Although I found the availability of groceries in Bangui was generally quite good, the choice in other areas of our cost of living basket was significantly lacking, with very limited selections of suitable clothing, recreational goods and services. Even when items are available, obtaining prices in less developed locations can be a challenge. For example, almost all electrical items lacked a displayed price, meaning it was necessary to ask the cost of each item individually. Obtaining a price to send a 20g letter internationally is usually straightforward, but in Bangui it involved a 15-minute standoff in the post office as the lady insisted on weighing the physical letter before she was able to give me a price. Eventually after meeting the manager I was able to get the price for my theoretical 20g letter – which costs XAF 1 020 to send to the UK in case you’re interested!

The following week I arrived in Juba, South Sudan in what was my second trip to the world’s youngest country, having first visited back in 2013. Much to my relief, the arrivals terminal had been refurbished, which during my last visit resembled a large shed – this led to a smoother than expected passage into the country!

Driving around the streets of Juba, the UN peacekeeping mission in the country, UNMISS, wasn’t as visible as in Bangui. However, you didn’t have to look far for evidence of the heavy and widespread fighting that took hold of the city in July 2016 – many of the walls lining the main roads through the city were covered in bullet holes. Since my last visit to Juba, availability of imported products has improved. Phenicia Supermarket has significantly increased in size and is now the number-one choice for expatriates. The supermarket stocks a wide range of products in addition to groceries, including the latest iPhone! Phenicia increasingly has competition from a number of Chinese supermarkets which now also cater to the expatriate market, of which Lily’s Supermarket is the most popular.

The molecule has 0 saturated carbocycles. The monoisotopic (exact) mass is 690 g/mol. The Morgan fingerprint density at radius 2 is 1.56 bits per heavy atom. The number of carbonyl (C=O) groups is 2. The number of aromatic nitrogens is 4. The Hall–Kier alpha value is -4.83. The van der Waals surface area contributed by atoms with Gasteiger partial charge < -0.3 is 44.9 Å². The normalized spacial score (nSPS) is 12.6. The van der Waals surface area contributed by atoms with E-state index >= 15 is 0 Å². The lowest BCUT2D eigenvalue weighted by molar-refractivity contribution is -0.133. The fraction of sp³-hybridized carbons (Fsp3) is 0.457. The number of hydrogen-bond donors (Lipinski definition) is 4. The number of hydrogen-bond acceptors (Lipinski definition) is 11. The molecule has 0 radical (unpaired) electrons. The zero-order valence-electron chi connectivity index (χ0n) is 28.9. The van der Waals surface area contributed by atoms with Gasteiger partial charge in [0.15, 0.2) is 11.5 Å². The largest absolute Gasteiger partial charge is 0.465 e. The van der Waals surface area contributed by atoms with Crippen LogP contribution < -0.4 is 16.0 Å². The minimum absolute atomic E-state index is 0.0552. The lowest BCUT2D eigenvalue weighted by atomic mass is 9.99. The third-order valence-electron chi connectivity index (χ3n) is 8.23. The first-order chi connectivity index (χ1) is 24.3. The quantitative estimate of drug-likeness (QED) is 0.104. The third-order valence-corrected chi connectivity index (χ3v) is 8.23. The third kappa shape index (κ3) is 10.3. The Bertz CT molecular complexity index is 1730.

The South Sudanese economy has been volatile in recent years, with the weakening of the South Sudanese Pound (SSP) leading to high levels of inflation. During my visit in early March, the official exchange rate was around SSP 155 to the USD, but there was also a parallel market rate of around SSP 260-270 to the USD. Exchanging money directly on the parallel market remains illegal, although shops are free to accept USD and often choose to set the rate at the parallel market rate – meaning it is possible for expats to pay in USD and receive their change in SSP at the parallel market rate. 

One of the main challenges facing expats on assignment in Juba is the lack of opportunities for leisure and recreation during their free time. This is partly due to the lack of facilities and amenities available in the city, but also because of the precarious security situation, with most international organisations placing a 7.30pm curfew on their staff. To get around this, I was told by the manager of AFEX River Camp, which is an expatriate favourite for nightlife, that it is not uncommon for people to check-in for the weekend just so they don’t have to worry about returning home before the curfew! Such factors are taken into consideration when scoring Location Ratings for any given location, and despite noticeable improvements in many areas of expat life over the past few years, both Bangui and Juba unsurprisingly sit within our highest band of location allowance.

This is probably a fair reflection of my experiences in Bangui and Juba as a whole. Whilst it is clear that developments are being made in these locations, with goods more readily available and a greater level of safety than these two countries have seen in the recent past, it is still a difficult place to live as an expat. Therefore it is crucial that assignees and companies are thoroughly prepared for the experience of living and working in a location that is potentially unstable.